As for the rest of the cast, I cast old friends from the UTA theater department to comprise the nurses, and put my godfather, John Rainone in the role of the doctor. He’s a good luck charm and an actor who can do anything. I try and put him in everything I can, and this was a very strong supporting character, so I knew whoever it was, had to be someone I could trust.
SFT: Who played the military man on the phone, General Groves? You never see him but he still makes a BIG impact.
FM: That was Bill Flynn and he was actually the first one cast. He was a big Dallas actor (SAG) who came in to read for the voice over role of the General just strictly based on how much he liked the script. Which was a huge compliment. He took what could be a nothing voice over role and brought a soul to the words.
Thomas Lumpkin and Frederick Trevino were UTA film buddies and we worked on all our stuff together. Frederick dips his hand into just about everything. He had supported the script from the very beginning and for his first time doing sound design, really got meticulous with it and took some concepts from my end and elaborated on them in ways that totally surprised and delighted me. Tom’s got a real eye for lighting and shots, and I had a blast collaborating with him on the cinematography. He had some amazing moves. I felt very blessed to have all these people involved.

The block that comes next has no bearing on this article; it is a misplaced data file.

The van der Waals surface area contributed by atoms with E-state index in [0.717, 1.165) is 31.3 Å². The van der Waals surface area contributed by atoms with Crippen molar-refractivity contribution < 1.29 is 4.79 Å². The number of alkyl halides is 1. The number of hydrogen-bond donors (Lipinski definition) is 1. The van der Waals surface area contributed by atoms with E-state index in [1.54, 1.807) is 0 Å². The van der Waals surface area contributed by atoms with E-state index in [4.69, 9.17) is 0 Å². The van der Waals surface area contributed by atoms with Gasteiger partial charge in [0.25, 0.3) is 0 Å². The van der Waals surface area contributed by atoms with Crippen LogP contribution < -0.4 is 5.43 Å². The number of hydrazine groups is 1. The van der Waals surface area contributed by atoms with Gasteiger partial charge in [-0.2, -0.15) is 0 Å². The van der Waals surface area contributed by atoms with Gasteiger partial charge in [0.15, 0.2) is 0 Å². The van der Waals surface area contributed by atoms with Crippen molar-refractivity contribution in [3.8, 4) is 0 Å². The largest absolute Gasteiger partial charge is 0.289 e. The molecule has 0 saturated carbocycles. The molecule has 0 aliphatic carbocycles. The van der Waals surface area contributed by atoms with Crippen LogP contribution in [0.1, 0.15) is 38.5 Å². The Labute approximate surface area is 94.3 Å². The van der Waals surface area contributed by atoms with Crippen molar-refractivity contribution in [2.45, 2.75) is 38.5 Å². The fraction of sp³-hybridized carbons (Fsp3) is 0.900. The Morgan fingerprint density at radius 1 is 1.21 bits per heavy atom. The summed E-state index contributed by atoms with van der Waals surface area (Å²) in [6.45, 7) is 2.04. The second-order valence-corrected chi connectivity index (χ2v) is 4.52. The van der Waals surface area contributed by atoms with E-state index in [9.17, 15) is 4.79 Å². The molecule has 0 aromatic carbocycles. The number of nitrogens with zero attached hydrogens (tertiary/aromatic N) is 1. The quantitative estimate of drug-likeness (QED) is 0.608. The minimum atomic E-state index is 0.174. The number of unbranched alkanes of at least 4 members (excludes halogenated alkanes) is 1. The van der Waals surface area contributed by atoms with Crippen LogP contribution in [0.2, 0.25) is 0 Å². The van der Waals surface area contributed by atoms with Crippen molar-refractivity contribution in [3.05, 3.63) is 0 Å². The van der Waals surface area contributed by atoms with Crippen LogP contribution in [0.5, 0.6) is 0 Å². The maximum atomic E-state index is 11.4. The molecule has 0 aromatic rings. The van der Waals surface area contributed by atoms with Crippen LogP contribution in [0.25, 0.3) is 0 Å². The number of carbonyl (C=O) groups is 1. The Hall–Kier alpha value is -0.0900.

SFT: What did you shoot on? Edit on?
FM: We edited on Frederick’s G4 using Final Cut Pro. It was a first time for me really getting used to Final Cut, having come from a background of PCs and Adobe Premiere, but i enjoyed the ease and simplicity of the computer and programs so much, that I eventually got a Mac and now wouldn’t want to use anything else. We shot on GR1 miniDV, mostly handheld, with just a few tripod and dolly moves.
SFT: You’ve mentioned a few but what other artist’s inspire your work?
FM: I have tons. They all work in different ways. Cassavetes, Bergman, Hitchcock, Romero, and Kieslowski just to name a few. I’m also very inspired by literature…Dostoevsky and Faulkner and lots of plays….Albee, Mamet, Beckett, and so forth.
ShortFilmTexas: And lastly, what are your working on now?
Frank Mosley: I just finished my first feature film HOLD, due out this fall. And I’m currently editing my latest short film, HOT/COLD, yet another investigation into responsibility and the “roles” one plays in life, but in a much more romantic way. HOT/COLD deals with the three lives of three women (each of a different age) and how they all mirror one another’s failures and victories so much that they could essentially be the same woman. I’m really excited about the footage (was shot on the RED) and am planning on submitting it to both film festivals and galleries by next spring. If you liked LITTLE BOY, I really think you’ll get a kick out of HOT/COLD.
WATCH THE SHORT FILM “LITTLE BOY” BELOW
Check out more of Frank Mosley’s work at http://www.frankmosley.com